[amsat-dc] Goddard Engineering Colloquium - Software Defined Radio for Space

Daniel Schultz n8fgv at usa.net
Fri Nov 6 18:47:50 PST 2009

You will need a Goddard visitor's badge if you want to attend, please contact
me by Monday morning if you plan on coming.

Dan Schultz 

Monday, November 9, 2009 / 3:30 PM, Building 3 Auditorium

Gregory Boegner, Jr.

"Software Defined Radio for Space"

ABSTRACT -- Software Defined Radios (SDRs) are becoming commonplace for
terrestrial applications, from wireless routers, to first responders'
communications devices and military applications. This lecture will attempt to
familiarize the audience with various aspects of the SDR, how it can be used,
and GSFC's involvement.

The construction of a traditional transceiver will be compared to the
construction of the same device with SDR technology. This comparison will
point out the advantages and disadvantages of SDRs. The talk will discuss
current and future examples of SDRs, built for or by NASA, including the Low
Power Transceiver (LPT), Navigator GPS receiver, Electra, and the CoNNeCT
project. GSFC's involvement and capabilities will be highlighted. The talk
will distinguish between SDRs that are programmable during mission operations
and SDRs that are programmable only prior to launch. The applicability of
these two types of SDRs to current NASA operations will define the schedule,
cost, and risk-benefits of SDR technology versus traditional technology. The
perceived risk of flying a new technology as part of the critical spacecraft
communications system presents a challenge for the inclusion of SDRs into NASA

SPEAKER -- Gregory J. Boegner, Jr. is a Senior Electronics Engineer at the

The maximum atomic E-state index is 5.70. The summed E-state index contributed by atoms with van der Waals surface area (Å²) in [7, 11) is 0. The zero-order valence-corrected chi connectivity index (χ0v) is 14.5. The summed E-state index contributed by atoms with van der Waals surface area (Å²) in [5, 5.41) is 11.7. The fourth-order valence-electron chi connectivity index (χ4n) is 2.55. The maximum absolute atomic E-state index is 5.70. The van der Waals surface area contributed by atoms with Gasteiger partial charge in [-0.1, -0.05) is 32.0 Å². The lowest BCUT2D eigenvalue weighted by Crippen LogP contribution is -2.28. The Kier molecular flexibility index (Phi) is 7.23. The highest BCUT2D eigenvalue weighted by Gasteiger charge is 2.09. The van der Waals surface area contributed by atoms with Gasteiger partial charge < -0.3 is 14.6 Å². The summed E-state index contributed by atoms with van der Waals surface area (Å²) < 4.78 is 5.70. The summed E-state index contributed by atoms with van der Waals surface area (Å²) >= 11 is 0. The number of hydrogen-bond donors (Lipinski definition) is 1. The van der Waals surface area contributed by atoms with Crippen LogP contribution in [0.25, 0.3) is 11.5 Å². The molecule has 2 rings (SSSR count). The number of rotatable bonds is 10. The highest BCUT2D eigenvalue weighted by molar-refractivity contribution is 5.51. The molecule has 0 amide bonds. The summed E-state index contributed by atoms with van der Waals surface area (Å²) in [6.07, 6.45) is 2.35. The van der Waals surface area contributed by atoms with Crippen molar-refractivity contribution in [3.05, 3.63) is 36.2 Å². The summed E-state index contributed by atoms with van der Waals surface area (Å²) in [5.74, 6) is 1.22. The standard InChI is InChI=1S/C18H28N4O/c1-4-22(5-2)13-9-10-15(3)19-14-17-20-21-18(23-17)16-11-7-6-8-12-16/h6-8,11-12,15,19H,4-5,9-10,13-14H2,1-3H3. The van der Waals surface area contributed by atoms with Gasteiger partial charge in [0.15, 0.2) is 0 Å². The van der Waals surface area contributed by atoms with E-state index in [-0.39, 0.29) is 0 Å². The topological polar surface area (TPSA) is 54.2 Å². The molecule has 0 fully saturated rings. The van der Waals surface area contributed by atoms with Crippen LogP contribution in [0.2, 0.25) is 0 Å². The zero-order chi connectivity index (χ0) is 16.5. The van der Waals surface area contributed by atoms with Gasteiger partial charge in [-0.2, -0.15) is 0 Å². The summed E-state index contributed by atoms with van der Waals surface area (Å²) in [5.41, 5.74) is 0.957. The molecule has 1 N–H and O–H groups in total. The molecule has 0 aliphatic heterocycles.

NASA Goddard Space Flight Center. He is the new Microwave and Communication
Systems Branch lead of the Communications, Standards, and Technology
Laboratory (CSTL). He brings over 20 years of experience in the design of
analog and digital systems in the fields of communications, embedded control,
and digital signal processing. His most recent work includes: the
implementation of a novel approach for fast acquisition and tracking of weak
GPS signals (patented), and the development and demonstration (to TRL-6) of a
method for inter-satellite ranging and communications. He conceptualized and
provided systems engineering for a bi-static radar experiment employing GPS
signals reflected from the Hubble Space Telescope on Hubble Servicing Mission
4. He was recognized as one of the "Fifty Leaders to Watch" in GPS World
magazine (May 2008). He is a guest lecturer at the University of Maryland
College Park on the topic of Radiometric Navigation. He has worked for the
National Security Agency, for ASRC Aerospace Corporation, and as an
independent consultant. He has a Bachelor of Science Degree in Electrical
Engineering from Drexel University in Philadelphia. 

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